Salaried employees making between $23,600 and $50,400 a year may no longer be considered exempt from overtime laws as part of a proposed rule from the U.S. Department of Labor.
Currently employees making less than $23,600 must be paid overtime, but those making more can be considered salaried workers with no overtime pay.
David Dickerson and Madeline Wirt, attorneys with Whelchel, Dunlap, Jarrard & Walker of Gainesville, talked about the issue last week during a Greater Hall Chamber of Commerce seminar. Dickerson emphasized the timing for the proposed rule has shifted.
“We really don’t know when this rule is going to become effective,” he said.
He said the latest information is that it might be announced July 1 and would take effect 60 days later, or Sept. 1. But that remains indefinite, he said.
Dickerson said by phone Friday the DOL has set different times for a decision. DOL “would admit that (July 1) is a projection,” he said.
“One thing that’s important to realize for anybody that’s reading this is that this is a ‘proposed’ rule. It’s not necessarily going to happen,” Wirt cautioned.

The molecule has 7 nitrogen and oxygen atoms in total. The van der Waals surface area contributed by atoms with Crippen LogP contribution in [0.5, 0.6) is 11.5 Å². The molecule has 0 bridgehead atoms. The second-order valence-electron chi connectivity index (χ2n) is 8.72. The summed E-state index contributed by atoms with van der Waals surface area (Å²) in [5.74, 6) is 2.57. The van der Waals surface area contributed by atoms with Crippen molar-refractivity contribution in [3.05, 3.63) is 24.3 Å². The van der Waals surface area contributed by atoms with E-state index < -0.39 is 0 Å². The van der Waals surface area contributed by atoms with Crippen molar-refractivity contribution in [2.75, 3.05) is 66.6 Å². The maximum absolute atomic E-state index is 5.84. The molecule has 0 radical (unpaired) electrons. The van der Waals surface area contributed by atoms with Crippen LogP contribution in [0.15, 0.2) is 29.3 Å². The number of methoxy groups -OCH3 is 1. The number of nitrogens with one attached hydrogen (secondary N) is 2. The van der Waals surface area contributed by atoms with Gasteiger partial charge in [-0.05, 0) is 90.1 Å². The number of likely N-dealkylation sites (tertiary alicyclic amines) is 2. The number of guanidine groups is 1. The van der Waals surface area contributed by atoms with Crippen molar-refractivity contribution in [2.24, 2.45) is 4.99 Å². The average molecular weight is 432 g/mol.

“However, if you want us to speculate — something is going to go into effect,” she said.” Many (companies) understand that the current wage level probably does need to be increased because it’s been so long. But it’s such a jump.”
Both attorneys said California has long been known as “pro-employee” in its labor laws. The current “exempt” salary level in California is $41,600, twice the minimum monthly salary for the state’s minimum wage of $10 per hour.
“I think the salary threshold is the one that’s caught everybody’s attention,” Dickerson said. He added the overtime regulations were last updated in 2004.
The DOL received about 290,000 comments about the proposed rule, he said. The majority of those comments are negative, Wirt added.
Most companies don’t think they could pay the proposed salary, Wirt said. One reaction might be to “pay the same as they’re paying now but do it on an hourly basis.”
She explained companies might calculate an hourly rate based on how much overtime work they expect from an employee or “more than likely, not have them working as long, and I think that’s exactly what the Department of Labor is getting at.”
Wirt also said companies should be cautious about thinking they might use independent contractors instead of employees. She said the DOL “has been very aggressive, more so than in the past,” about the contractor issue.
She said, “One thing that we’ve seen, that we think is true, it’s still a healthy thing for employers to be looking at this.” Job descriptions should be reviewed, or created.
Dickerson added job descriptions should be matched against “what are the employees actually doing, and you hope it lines up with the job descriptions.”